Meet the Subject

Meet the Subject: Temple Grandin

Temple Grandin, biographer Sy Montgomery, and James Birge, president of Franklin Pierce University, where Temple earned her bachelor’s degree.

Famous for such books as Animals Make Us Human and Animals in Translation, animal scientist Temple Grandin is also one of the most well-known Americans with autism. Earlier this year, Sy Montgomery published Temple Grandin, a middle-grade biography of a woman who has spent her life improving conditions for farm animals – and inspiring people on and off the autism spectrum in the process. In the book’s foreword, Grandin herself offers advice to kids who don’t fit at school. This week, she took time to chat with Kidsbiographer about her school experiences, current walk, and her working relationship with Sy Montgomery.

Kidsbiographer: I understand that Sy Montgomery worked closely with you when she researched biography. What was that process like for you?

Temple Grandin: It was wonderful working with Sy.  We had many long, long telephone conversations.

Kidsbiographer: Temple Grandin describes the bullying and social isolation you endured at various points in your education. How did it feel to relive what must have been a painful part of your life?

Temple Grandin: I was bullied in high school.  It was terrible.  The only refuge away from bullies was special interest groups such as horseback riding, model rockets, and electronics.

Kidsbiographer: I found the book a particularly personal and moving biography, in large part because of your foreword and the advice you offer young people who don’t fit in at school. How does it feel to be in a position to help – and inspire – kids who are experiencing the same pain you once felt?

Temple Grandin: I hope the book gives young kids who are different a motivation to succeed.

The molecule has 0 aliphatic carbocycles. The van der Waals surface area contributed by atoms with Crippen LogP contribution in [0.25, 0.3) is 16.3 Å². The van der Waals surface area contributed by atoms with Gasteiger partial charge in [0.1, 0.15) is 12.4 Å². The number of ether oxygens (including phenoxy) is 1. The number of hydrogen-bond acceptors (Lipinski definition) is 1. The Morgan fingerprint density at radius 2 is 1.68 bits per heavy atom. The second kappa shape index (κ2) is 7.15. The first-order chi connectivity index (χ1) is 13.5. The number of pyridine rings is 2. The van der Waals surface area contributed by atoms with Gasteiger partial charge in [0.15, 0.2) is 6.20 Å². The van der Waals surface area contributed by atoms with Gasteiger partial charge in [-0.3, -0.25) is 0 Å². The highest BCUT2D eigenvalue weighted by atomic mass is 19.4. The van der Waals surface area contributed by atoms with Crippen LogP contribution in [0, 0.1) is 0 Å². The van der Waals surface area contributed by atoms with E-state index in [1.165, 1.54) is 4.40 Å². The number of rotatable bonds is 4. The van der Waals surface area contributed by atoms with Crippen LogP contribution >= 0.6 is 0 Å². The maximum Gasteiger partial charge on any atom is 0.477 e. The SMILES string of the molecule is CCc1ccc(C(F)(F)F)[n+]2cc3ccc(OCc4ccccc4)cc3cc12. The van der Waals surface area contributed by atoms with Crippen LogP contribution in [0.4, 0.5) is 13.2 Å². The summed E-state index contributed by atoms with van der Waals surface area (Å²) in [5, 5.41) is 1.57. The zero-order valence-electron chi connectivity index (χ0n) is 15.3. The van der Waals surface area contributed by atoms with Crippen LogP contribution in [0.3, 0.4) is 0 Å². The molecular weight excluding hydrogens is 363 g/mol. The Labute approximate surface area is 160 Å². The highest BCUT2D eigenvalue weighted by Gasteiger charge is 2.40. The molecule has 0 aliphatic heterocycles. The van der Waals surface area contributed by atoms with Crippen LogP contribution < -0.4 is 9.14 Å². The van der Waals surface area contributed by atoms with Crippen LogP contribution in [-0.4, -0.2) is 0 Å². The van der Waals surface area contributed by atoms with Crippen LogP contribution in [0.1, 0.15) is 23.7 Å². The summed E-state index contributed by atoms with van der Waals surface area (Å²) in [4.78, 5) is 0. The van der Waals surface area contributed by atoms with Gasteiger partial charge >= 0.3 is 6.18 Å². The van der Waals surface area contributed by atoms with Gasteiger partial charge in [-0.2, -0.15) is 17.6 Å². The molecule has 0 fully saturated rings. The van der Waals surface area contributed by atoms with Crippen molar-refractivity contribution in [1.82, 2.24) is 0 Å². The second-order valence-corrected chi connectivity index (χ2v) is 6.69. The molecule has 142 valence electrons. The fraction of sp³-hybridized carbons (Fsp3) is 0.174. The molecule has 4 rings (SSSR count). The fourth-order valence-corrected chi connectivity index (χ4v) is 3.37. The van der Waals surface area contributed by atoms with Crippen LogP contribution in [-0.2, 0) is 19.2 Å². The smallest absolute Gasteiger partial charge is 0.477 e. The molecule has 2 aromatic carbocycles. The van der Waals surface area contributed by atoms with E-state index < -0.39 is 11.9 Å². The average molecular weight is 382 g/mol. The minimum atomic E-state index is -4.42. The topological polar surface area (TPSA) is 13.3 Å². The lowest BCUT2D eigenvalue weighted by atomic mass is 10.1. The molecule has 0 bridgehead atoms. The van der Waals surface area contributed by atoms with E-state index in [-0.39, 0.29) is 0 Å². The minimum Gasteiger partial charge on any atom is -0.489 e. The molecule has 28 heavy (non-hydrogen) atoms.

Kidsbiographer: Your work has improved the lives of countless farm animals and helped changed the way people view animals raised for meat, milk, and eggs. As a professor and animal scientist, you’ve influenced many young scholars. I’m curious to know if you think students should start learning about animal behavior at a younger age, and, if so, what sort of animal behavior curriculum would you like to see elementary and high school teachers develop?

Temple Grandin: Children should learn about animal behavior.  For very young children, they could learn where different wild animals live and what they eat.  The local zoo is a great place to start.  Older high school students could take college-type animal behavior classes. They may want to read Animals in Translation and Animals Make us Human.

Kidsbiographer: What kinds of projects are you working on now?

Temple Grandin: My grad students are working on individual differences in the behavior of beef cows when they defend their calf. I am in the process of updating my book on Genetics and the Behavior of Domestic Animals.

Kidsbiographer: What advice would you give to kids – or adults – who want to reach out to someone with autism? What are some effective ways of communicating with and supporting a loved one, friend, classmate, or colleague on the autism spectrum?

 Temple Grandin: Get a person with autism involved in a shared interest, such as racecars, mythology, books, animals, building computers, art, or playing music.